Did you know that Mother’s Day was first held in the United States in 1908, as a celebration started by Anna Jarvis who wanted a day to celebrate mothers following the death of her own. It had even earlier roots in the US from the endeavours of Julia Ward Howe, who mooted it as a Mother’s Peace Day with reference to the American Civil War; she tried to initiate a day honouring mothers in the late 1870′s. However, Mothering Sunday, the original celebration in the UK, originates in both Protestant and Catholic churches and is tied to the Church calendar, falling on the 4th Sunday in Lent. This explains why the US and the UK have different dates for what appears to be the same celebration but are actually quite different events. It is also tied to both the Greek and Roman culture and is associated with celebrations of Spring and maternal goddesses. In the recent history of the UK, Mothering Sunday was a day when young girls had a day off from their work in service and could walk home to spend the day with family, perhaps taking a small treat from their place of work or gathering flowers on the way home to present to their much loved mum.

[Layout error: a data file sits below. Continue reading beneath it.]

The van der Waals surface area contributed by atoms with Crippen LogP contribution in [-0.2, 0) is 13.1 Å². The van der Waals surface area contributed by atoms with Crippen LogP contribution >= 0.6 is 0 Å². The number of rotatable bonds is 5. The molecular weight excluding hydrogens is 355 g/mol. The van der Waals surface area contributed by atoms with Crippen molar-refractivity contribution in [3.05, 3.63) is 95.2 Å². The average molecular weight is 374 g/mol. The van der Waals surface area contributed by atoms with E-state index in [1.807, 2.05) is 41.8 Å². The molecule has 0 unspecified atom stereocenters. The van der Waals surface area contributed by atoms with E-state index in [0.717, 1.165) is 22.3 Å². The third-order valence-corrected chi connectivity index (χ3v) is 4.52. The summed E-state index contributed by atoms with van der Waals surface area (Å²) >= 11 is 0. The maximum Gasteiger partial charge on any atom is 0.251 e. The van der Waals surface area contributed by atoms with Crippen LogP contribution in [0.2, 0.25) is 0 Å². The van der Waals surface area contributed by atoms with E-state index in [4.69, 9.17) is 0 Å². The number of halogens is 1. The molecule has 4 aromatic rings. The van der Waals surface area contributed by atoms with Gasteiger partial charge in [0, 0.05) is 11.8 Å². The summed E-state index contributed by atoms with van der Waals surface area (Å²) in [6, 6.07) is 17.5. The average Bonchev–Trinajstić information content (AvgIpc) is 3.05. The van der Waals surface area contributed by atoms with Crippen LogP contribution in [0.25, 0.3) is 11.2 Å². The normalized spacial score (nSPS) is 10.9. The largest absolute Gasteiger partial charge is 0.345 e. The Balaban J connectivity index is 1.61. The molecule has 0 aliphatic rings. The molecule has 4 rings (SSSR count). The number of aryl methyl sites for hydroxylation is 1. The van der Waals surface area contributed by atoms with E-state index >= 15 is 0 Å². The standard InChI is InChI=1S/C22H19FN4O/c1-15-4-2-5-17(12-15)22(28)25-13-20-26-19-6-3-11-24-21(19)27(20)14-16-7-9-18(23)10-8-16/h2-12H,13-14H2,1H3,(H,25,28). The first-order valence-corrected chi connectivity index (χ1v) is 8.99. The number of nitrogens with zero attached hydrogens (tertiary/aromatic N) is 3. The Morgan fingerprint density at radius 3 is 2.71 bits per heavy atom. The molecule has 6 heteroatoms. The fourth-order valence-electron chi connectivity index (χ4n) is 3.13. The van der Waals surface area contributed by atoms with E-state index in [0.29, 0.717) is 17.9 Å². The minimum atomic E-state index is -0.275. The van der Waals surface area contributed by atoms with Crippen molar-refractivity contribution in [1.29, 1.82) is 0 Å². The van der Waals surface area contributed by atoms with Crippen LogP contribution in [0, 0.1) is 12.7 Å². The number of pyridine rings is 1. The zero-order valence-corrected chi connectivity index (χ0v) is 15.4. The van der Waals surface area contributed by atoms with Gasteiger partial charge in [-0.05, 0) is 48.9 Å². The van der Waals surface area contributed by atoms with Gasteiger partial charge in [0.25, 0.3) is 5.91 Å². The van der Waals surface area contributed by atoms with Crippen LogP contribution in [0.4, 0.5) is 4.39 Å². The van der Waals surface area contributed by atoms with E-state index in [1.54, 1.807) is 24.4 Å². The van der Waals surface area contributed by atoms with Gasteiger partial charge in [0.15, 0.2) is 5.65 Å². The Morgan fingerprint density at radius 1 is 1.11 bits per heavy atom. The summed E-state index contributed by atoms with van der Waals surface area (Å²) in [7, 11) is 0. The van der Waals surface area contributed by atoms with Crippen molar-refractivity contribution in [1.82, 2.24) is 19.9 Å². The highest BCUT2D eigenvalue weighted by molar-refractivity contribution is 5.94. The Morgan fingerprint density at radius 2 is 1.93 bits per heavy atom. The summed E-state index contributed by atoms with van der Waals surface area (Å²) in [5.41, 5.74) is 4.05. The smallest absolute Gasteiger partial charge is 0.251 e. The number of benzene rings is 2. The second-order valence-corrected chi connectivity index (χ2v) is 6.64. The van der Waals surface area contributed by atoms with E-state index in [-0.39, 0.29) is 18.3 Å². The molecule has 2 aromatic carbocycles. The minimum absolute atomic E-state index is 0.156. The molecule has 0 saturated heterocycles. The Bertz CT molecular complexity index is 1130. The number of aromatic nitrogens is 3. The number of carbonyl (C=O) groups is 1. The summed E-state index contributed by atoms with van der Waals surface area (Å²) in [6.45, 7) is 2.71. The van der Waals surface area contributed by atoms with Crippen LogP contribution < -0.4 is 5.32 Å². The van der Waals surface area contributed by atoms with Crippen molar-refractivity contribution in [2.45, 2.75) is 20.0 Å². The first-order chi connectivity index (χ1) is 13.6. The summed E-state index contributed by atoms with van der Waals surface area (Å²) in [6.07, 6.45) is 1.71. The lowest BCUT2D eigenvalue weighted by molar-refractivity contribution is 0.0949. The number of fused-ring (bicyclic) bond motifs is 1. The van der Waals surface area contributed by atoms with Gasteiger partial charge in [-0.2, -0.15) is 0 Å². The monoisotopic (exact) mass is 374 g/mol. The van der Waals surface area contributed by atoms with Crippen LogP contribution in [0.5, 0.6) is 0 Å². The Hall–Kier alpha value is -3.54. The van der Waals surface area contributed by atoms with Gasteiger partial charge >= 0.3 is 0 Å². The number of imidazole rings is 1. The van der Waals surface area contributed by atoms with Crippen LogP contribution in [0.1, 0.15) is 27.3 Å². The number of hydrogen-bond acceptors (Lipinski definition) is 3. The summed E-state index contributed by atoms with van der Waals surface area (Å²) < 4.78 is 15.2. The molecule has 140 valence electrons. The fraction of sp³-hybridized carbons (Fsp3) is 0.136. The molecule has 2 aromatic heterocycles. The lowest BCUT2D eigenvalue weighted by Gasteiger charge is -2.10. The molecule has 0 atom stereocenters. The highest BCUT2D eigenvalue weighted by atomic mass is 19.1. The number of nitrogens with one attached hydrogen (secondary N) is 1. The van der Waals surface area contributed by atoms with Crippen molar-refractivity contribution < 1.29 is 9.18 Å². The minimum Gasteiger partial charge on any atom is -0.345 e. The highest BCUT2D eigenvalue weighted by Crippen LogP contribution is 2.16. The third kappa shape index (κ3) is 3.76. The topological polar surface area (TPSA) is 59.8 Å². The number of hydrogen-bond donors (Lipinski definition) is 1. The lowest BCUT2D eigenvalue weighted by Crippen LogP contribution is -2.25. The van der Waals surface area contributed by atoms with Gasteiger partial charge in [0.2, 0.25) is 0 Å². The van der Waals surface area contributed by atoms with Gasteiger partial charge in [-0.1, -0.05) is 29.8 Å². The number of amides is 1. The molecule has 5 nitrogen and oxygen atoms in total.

So educationally, Mothering Sunday has plenty to offer. It can be used to tie into:-
- Greek or Roman culture
- Understanding calendars
- Differences between UK & US traditions
- Goddesses and mythology
- Victorians and girl/child employment
Likewise it is easy to see why so many of the crafts and gifts we make with children and this time of year have so much in common. Spring, rebirth, mothering and growth echo through so many of the celebrations at this time of year.
When planning crafts of educational activities for Mothering Sunday or Mother’s Day, crafts that include spring flowers, small gifts of food or baking, handmade items such as ones girls might have crafted from easily available materials in the past. It’s easy to see why a bunch of flowers and a box of chocolates have become the norm!
Here are some of my favourite ways to spend Mother’s Day.
- A day out, with a picnic and it not being my job to make sure everyone has a hat, coat and sensible shoes.
- A family meal together, with plenty of time to chat, where I don’t have to remind people to clear the table.
- A few hours in a nice tidy living room, surrounded by my chicks (NOT ARGUING!) while I crochet.
- A family film under blankets with a chick under each arm and then they have an early bed so I get to do the same again with Daddy Duck.